The digital part of the licence covers website… Links to websites can change, material can change… And in-house copy enables you to know you have that in-house. With subscription materials you can use either your primary licence or the CLA licence, whichever is more generous. So if you have a subscription for 10 students, but 100 students you might use CLA for a reading from that text, whilst also having that subscribed to text available throughout the year under the primary licence. You can reuse materials you’ve scanned or copies if still in good condition. You can use the same texts in different ways/copy different parts provided they are for different courses of studies.

The CLA licence covers all UK publications, It also covers a range of other territories – some for the full three types of copying, some for copying and scanning only, some for copying only. We also have specific publishers that we work with over their international territories. You can find a list on the website but we also welcome suggestions of publishers to approach… We also have websites and magazines that are also covered by the licence – about 55o and a list organised by students is coming up.

Gursh: We have good practice materials, and we ask Licensors to help raise awareness in their organisations. We strongly recommend staff inductions on copyright and why that is important. On our website though we also have best practice guides and case studies. For instance some organisations do copyright health checks, they also remind colleagues to ensure all copies come through the central department that manages those copies.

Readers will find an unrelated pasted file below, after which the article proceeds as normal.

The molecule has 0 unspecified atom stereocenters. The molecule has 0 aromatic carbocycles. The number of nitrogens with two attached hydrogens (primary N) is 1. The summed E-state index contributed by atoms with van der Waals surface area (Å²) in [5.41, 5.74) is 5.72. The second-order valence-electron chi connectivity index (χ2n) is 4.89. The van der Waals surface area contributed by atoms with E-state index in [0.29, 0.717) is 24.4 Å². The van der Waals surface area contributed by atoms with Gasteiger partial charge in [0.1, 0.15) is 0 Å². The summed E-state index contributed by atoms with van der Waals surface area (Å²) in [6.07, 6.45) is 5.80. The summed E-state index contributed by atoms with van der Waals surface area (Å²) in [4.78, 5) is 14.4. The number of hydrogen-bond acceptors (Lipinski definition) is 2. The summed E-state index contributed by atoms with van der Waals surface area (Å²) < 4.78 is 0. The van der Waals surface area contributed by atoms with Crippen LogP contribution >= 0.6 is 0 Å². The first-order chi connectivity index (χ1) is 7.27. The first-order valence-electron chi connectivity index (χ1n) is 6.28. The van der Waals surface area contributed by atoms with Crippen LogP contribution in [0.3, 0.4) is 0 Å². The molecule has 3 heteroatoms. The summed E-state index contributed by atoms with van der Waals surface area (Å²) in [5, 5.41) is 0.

We also have a specific site for colleges: http://fe.cla.co.uk. This enables you to check permissions. We recommend searching by ISBN… So if we look up Nursing Times, for instance, you can view the permissions for licence type (in this case FE). It quickly shows you the permissions for that publication. If you get stuck we have a dedicated email address (checkpermissions@cla.co.uk) where you can ask questions. We also have a free phone app (iOS and Android) which enables staff to scan a barcode to check a publication quickly and easily.

Julie: If you see an explanation mark in the check permissions tool then it may not mean that it’s not available, and we have lots of resources on how to use that…

Gursh: We welcome all questions, suggestions, and we log all queries to inform the support we give you. For instance recent reviews of FE comments suggest that succinct information at the beginning of the academic year would be valuable for colleges – so we are creating bitesize materials and webinars. And if you would like a specific webinar, do get in touch and we’ll be happy to help.

We are always keen to improve and develop. There are pilots we are starting to do in the HE sector, and we’ve started to talk to colleges in England and Wales about this, which is an extended permissions services. This is about licencing a second chapter or article on a per-transactional basis, if that exceeds the standard 5%.